This edited volume aims at exploring a most relevant but somewhat neglected subject in archaeological studies, especially within Latin America: maroons and runaway settlements. Scholarship on runaways is well established and prolific in ethnology, anthropology and history, but it is still in its infancy in archaeology. A small body of archaeological literature on maroons exists for other regions, but no single volume discusses the subject in depth, including diverse eras and geographical areas within Latin American contexts. Thus, a central aim of the volume is to gather together some of the most active, Latin American maroon archaeologists in a single volume. This volume will thus become an important reference book on the subject and will also foster further archaeology research on maroon settlements. The introduction and comments by senior scholars provide a wide-ranging and comprehensive analysis of runaway archaeology that will help to indicate the global importance of this research.
Pedro Paulo A. Funari is professor of historical archaeology at the University of Campinas, Brazil, former World Archaeological Congress secretary, author and editor of several books, such as Historical archaeology, back from the edge (London, Routledge, 1999), Global Archaeological Theory (New York, Springer, 2005), Memories from Darkness, the archaeology of repression and resistance in Latin America (New York, Springer, 2009), with fieldwork in Brazil, England, Wales, Spain and Italy (several in each country). Funari is member of the editorial boards of several journals, notably the International Journal of Historical Archaeology (New York), Journal of Material Culture (London), Public Archaeology (London, UCL) and is referee in several other journals, like Current Anthropology. Funari has published papers in most prestigious journals, such as Historical Archaeology, Current Anthropology, Archaeologies, Révue Archéologique, Antiquity, American Antiquity, American Journal of Archaeology and has edited archaeological encyclopedias.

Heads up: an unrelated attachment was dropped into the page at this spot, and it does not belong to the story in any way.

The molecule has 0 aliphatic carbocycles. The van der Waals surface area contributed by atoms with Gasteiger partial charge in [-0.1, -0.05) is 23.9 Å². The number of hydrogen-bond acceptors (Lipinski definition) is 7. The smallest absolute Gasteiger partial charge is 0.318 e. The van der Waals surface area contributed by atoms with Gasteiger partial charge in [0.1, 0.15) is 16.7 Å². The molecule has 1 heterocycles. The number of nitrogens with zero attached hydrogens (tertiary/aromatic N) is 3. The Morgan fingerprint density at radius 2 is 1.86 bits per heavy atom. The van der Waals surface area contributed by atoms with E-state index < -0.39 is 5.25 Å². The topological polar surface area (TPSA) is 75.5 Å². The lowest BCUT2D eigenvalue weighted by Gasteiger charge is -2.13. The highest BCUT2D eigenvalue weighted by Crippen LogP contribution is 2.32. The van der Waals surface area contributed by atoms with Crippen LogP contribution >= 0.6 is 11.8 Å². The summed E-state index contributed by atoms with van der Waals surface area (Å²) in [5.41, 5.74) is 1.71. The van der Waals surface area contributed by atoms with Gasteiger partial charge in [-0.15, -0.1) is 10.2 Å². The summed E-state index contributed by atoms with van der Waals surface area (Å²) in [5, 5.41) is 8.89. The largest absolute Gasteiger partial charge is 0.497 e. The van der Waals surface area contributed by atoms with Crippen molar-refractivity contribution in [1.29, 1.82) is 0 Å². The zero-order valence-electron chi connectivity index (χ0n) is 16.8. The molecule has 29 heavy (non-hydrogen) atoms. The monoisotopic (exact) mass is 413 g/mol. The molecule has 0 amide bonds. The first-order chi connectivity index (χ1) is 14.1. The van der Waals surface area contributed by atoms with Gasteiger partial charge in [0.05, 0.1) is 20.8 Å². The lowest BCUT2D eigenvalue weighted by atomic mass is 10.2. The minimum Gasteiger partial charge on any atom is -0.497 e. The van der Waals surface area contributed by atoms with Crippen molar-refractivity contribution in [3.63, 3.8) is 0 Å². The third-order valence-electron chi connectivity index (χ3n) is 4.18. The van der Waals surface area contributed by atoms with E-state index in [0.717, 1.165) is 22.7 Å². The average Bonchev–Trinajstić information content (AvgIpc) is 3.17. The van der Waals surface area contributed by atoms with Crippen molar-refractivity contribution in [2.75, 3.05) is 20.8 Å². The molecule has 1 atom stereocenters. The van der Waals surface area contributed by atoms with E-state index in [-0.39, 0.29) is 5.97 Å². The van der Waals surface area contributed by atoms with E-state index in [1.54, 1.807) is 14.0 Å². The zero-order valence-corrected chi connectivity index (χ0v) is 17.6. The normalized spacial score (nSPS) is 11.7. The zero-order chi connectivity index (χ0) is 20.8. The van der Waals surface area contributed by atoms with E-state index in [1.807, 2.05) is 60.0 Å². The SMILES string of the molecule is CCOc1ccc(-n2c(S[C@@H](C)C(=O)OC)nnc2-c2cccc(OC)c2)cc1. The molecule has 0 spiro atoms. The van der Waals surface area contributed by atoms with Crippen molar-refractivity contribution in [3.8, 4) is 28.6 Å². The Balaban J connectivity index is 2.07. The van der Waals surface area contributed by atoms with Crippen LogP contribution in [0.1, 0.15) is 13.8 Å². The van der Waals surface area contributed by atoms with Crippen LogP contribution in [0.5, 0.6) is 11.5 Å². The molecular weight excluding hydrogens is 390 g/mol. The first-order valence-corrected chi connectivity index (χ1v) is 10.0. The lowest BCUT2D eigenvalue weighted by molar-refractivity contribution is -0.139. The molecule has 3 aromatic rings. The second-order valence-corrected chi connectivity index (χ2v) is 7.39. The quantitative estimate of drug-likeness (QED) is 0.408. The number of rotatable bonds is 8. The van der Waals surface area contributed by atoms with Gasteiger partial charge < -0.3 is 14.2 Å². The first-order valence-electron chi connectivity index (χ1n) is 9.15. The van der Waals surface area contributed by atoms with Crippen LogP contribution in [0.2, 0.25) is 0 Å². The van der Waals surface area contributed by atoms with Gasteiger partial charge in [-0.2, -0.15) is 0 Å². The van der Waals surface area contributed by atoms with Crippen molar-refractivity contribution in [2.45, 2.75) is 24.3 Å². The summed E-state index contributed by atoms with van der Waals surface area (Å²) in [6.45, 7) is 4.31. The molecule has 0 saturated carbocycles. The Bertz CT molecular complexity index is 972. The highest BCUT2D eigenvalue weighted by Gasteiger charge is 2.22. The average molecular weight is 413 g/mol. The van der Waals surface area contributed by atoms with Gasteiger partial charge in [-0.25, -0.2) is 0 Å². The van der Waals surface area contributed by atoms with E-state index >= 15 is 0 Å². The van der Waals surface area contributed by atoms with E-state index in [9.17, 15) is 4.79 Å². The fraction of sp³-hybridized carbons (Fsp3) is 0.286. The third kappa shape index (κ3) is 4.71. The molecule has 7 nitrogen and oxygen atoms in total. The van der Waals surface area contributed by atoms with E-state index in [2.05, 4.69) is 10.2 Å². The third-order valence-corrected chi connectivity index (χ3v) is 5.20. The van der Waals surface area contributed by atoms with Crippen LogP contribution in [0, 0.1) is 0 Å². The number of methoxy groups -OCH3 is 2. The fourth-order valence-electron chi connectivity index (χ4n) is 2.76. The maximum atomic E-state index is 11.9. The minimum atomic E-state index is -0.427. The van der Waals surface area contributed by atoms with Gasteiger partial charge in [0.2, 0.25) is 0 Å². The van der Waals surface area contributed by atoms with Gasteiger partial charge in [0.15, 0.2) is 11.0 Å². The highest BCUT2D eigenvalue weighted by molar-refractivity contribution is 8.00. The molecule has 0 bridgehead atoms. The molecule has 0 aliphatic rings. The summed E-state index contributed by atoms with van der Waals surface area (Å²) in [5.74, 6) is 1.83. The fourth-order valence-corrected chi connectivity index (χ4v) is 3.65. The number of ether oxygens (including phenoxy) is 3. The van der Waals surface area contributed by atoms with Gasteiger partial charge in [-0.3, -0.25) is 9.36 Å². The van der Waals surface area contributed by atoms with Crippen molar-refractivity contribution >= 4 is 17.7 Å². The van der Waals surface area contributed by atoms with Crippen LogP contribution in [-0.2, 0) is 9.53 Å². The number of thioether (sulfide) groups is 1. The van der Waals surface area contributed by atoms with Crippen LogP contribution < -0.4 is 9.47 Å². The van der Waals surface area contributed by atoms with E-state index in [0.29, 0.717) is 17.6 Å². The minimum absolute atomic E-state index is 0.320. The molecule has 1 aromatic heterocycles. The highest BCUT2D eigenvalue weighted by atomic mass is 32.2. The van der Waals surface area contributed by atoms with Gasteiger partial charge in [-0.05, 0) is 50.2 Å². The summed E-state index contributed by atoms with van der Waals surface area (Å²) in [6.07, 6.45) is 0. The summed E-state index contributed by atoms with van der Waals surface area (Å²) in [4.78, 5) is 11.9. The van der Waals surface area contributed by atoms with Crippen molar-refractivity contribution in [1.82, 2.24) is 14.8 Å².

Charles E. Orser, Jr is currently a Research Professor at Vanderbilt University. He is an anthropologically trained historical archaeologist who works in post-Columbian history, "modern-world archaeology." His primary research interests lie in social theory, the archaeological analysis of social inequality and the material conditions of modernity. His research activities concentrate on the dispossessed and overlooked in history and to date he has investigated Native American (American Plains and Midwest) African (American South and Brazil) and Irish material conditions (Republic of Ireland). He is the founder and editor of International Journal of Historical Archaeology and the author of several books on historical archaeology.
Chapter 1. Archaeology, Slavery and Maroonage: A Complex Relationship Pedro Paulo A. Funari and Charles E. Orser, Jr..- Chapter 2. Maroon and Leftist Praxis in Historical Archaeology Daniel O. Sayers.- Chapter 3. Archaeology of Slavery in the Province of Neiva, Columbia María Angélica Suaza Español.- Chapter 4. The Archaeology of Slave Branding in Cuba Lúcio Menezes Ferreira and Gabino La Rosa Corzo.- Chapter 5. Slavery, Conflicts and Archaeology in Eighteenth-Century Minas Gerais, Brazil Carlos Magno Guimarães, Camila Fernandes de Morais, and Luísa de Assis Roedel.- Chapter 6. When All Bases Are Flat: Central Africans and Situated Practices in Eighteenth-Century Brazil Marcos André Torres de Souza.- Chapter 7. Cultural Creativity, Rebellions, and Comparative Questions for Afro-Brazilian Archaeology Christopher C. Fennell.- Chapter 8. Marronage and the Dialectics of Spatial Sovereignty in Colonial Jamaica Kristen R. Fellows and James A. Delle.